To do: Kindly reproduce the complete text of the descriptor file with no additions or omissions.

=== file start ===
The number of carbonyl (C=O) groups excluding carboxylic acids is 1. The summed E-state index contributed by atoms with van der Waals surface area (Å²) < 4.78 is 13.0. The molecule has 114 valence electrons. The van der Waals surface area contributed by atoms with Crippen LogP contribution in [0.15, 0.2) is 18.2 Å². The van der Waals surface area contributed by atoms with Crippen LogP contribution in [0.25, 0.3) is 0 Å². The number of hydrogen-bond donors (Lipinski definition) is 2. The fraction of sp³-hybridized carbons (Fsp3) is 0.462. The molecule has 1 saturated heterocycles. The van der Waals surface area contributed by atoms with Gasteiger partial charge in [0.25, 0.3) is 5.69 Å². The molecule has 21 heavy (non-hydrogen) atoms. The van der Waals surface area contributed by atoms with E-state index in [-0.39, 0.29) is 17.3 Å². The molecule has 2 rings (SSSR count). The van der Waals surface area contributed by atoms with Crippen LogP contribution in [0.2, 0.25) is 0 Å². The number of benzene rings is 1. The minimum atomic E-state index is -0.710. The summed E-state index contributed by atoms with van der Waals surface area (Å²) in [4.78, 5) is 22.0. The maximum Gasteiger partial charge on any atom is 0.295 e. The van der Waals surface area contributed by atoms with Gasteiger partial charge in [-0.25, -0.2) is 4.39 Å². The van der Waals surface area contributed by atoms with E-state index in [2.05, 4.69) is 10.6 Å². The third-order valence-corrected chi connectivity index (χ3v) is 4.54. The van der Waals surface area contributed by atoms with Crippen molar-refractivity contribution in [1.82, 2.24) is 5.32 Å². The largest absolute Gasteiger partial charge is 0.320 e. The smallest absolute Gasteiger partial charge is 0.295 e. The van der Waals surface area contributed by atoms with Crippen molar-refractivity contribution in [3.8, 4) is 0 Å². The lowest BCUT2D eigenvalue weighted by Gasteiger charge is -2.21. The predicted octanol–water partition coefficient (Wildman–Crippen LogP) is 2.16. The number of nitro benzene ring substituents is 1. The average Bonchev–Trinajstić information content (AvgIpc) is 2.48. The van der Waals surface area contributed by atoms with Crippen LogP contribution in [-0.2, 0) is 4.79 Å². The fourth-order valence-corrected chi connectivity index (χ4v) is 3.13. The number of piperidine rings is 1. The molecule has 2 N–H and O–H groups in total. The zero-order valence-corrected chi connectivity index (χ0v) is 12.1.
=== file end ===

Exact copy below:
The number of carbonyl (C=O) groups excluding carboxylic acids is 1. The summed E-state index contributed by atoms with van der Waals surface area (Å²) < 4.78 is 13.0. The molecule has 114 valence electrons. The van der Waals surface area contributed by atoms with Crippen LogP contribution in [0.15, 0.2) is 18.2 Å². The van der Waals surface area contributed by atoms with Crippen LogP contribution in [0.25, 0.3) is 0 Å². The number of hydrogen-bond donors (Lipinski definition) is 2. The fraction of sp³-hybridized carbons (Fsp3) is 0.462. The molecule has 1 saturated heterocycles. The van der Waals surface area contributed by atoms with Gasteiger partial charge in [0.25, 0.3) is 5.69 Å². The molecule has 21 heavy (non-hydrogen) atoms. The van der Waals surface area contributed by atoms with E-state index in [-0.39, 0.29) is 17.3 Å². The molecule has 2 rings (SSSR count). The van der Waals surface area contributed by atoms with Crippen LogP contribution in [0.2, 0.25) is 0 Å². The number of benzene rings is 1. The minimum atomic E-state index is -0.710. The summed E-state index contributed by atoms with van der Waals surface area (Å²) in [4.78, 5) is 22.0. The maximum Gasteiger partial charge on any atom is 0.295 e. The van der Waals surface area contributed by atoms with Gasteiger partial charge in [-0.25, -0.2) is 4.39 Å². The van der Waals surface area contributed by atoms with E-state index in [2.05, 4.69) is 10.6 Å². The third-order valence-corrected chi connectivity index (χ3v) is 4.54. The van der Waals surface area contributed by atoms with Crippen molar-refractivity contribution in [1.82, 2.24) is 5.32 Å². The largest absolute Gasteiger partial charge is 0.320 e. The smallest absolute Gasteiger partial charge is 0.295 e. The van der Waals surface area contributed by atoms with Crippen molar-refractivity contribution in [3.8, 4) is 0 Å². The lowest BCUT2D eigenvalue weighted by Gasteiger charge is -2.21. The predicted octanol–water partition coefficient (Wildman–Crippen LogP) is 2.16. The number of nitro benzene ring substituents is 1. The average Bonchev–Trinajstić information content (AvgIpc) is 2.48. The van der Waals surface area contributed by atoms with Crippen LogP contribution in [-0.2, 0) is 4.79 Å². The fourth-order valence-corrected chi connectivity index (χ4v) is 3.13. The number of piperidine rings is 1. The molecule has 2 N–H and O–H groups in total. The zero-order valence-corrected chi connectivity index (χ0v) is 12.1.